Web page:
Monday, October 15, 2007

Which English do you speak?

OK, are you ready for some discussion?

Here are my thoughts on a selection of questions from the survey. If you haven't taken it yet, go here before you read on.

And for the record, my place of growing-up is Beaverton, Oregon.



2. I grew up saying "pop" exclusively, but somehow, after leaving home, "soda" has crept increasingly into my vocabulary. This distresses me. In any case, "coke" is not an acceptable variant to me, unless you're living overseas. Then it becomes OK for some reason.


3. I say "tennis shoes," but the fun thing is that my brain no longer recognizes it as two separate words, each with their own meaning. Instead, they've merged to become a new word, "tennishooz." I seem to remember my mom saying "tennies," which was always mildly irritating to me. Sorry, mom.


4. I wouldn't even know what this is except that we did a huge project on them in 5th grade. And we called them crawdads, thank you very much. During that 5th grade unit, I think I wrote a story for creative writing time about one getting stuck in the cafeteria blender. Lovely.


5. I use "you guys" to the extent that I've taught it to all the English pupils and classes I've had over the past 5+ years.


7. I had no idea there was a phrase for this phenomenon. Call people who live in the South what you will, but wow, have they got a colorful description for everything!

8. Again, I experienced a shift here. It used to be "sleepies," but I find myself saying "eye boogers" more and more. I think it might be because it's simpler with Miriam - she understands boogers, eye boogers, and most recently ear boogers. That's what we call built-up ear wax, but when we call it boogers, she puts up less of a fight when we get it out. Oh, and terms involving profanity - does anyone really use those?!?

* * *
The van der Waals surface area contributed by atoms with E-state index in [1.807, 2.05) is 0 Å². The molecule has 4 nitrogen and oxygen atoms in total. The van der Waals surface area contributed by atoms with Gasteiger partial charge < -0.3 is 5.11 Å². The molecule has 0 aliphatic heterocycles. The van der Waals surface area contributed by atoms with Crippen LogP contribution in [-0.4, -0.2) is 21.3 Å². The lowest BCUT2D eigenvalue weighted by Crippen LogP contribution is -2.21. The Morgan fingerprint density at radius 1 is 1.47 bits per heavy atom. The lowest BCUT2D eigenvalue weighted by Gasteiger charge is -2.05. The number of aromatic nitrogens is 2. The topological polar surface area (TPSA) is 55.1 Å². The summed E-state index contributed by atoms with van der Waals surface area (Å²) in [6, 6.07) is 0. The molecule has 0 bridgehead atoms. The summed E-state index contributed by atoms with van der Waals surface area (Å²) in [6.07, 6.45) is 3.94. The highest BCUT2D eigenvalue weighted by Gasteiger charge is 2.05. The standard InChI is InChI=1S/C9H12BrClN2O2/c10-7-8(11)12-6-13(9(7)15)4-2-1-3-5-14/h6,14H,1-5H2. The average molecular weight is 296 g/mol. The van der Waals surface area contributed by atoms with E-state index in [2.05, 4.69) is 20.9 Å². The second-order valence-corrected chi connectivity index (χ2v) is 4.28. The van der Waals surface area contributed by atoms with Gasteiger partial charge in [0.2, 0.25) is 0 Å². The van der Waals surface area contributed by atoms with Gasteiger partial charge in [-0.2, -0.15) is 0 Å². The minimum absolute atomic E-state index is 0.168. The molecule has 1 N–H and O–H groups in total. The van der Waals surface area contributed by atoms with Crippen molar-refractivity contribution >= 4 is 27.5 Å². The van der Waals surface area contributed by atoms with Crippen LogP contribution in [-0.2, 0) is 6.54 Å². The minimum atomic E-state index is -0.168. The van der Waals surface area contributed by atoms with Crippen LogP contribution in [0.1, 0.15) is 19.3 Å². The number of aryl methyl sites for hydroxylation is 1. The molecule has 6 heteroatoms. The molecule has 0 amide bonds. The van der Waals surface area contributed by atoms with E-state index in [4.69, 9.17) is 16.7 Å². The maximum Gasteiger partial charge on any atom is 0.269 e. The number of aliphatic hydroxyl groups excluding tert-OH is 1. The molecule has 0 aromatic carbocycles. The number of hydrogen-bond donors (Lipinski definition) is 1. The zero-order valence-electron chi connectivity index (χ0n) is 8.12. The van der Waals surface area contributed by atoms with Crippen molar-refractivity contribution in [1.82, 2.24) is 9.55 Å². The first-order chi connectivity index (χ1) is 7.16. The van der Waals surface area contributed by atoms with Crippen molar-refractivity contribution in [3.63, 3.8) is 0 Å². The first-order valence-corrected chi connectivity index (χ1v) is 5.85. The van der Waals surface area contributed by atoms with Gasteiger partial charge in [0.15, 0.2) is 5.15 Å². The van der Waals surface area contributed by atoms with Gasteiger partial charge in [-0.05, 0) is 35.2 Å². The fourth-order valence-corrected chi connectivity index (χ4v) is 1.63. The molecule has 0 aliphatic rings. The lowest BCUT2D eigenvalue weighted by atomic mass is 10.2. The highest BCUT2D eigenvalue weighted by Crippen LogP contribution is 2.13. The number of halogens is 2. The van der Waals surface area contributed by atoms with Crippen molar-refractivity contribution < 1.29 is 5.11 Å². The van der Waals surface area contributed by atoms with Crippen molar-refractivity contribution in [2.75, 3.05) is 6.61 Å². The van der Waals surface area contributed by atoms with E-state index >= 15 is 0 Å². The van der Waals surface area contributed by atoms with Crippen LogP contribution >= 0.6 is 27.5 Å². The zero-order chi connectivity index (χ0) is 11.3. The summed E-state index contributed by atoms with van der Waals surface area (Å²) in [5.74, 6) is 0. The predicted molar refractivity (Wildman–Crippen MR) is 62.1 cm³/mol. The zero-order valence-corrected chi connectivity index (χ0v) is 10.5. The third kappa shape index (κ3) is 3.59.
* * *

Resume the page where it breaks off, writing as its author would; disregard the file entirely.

9. OK, one more creepy shift. I grew up saying "aunt" like "ant," but now say "auhnt." I'm not exactly sure about this, but I think it happened when we moved to Russia and I wanted to be more precise about the term to non-native speakers of English. So I started saying "auhnt." And now I still do.

A similar thing happened to me with the word "mobile." Every country we've been to besides America pronounces it something like "mow-bile." So that's how I say it. And then we come back to America and apparently, it's "mow-bull." Who knew?

10. I might still say "garage sale" except that Tucsonians DON'T HAVE GARAGES! What is up with that, anyway?

12. Definitely traffic circle. Now that we've determined what they're called, if only Americans could figure out how to use them...

18. I say "dinner," but sometimes I wish I said "supper." It sounds so cute and makes me feel like I'm Laura Ingalls (a recurring childhood fantasy, actually).

25. More wishful thinking: I say "binky" but I wish I said "dummy."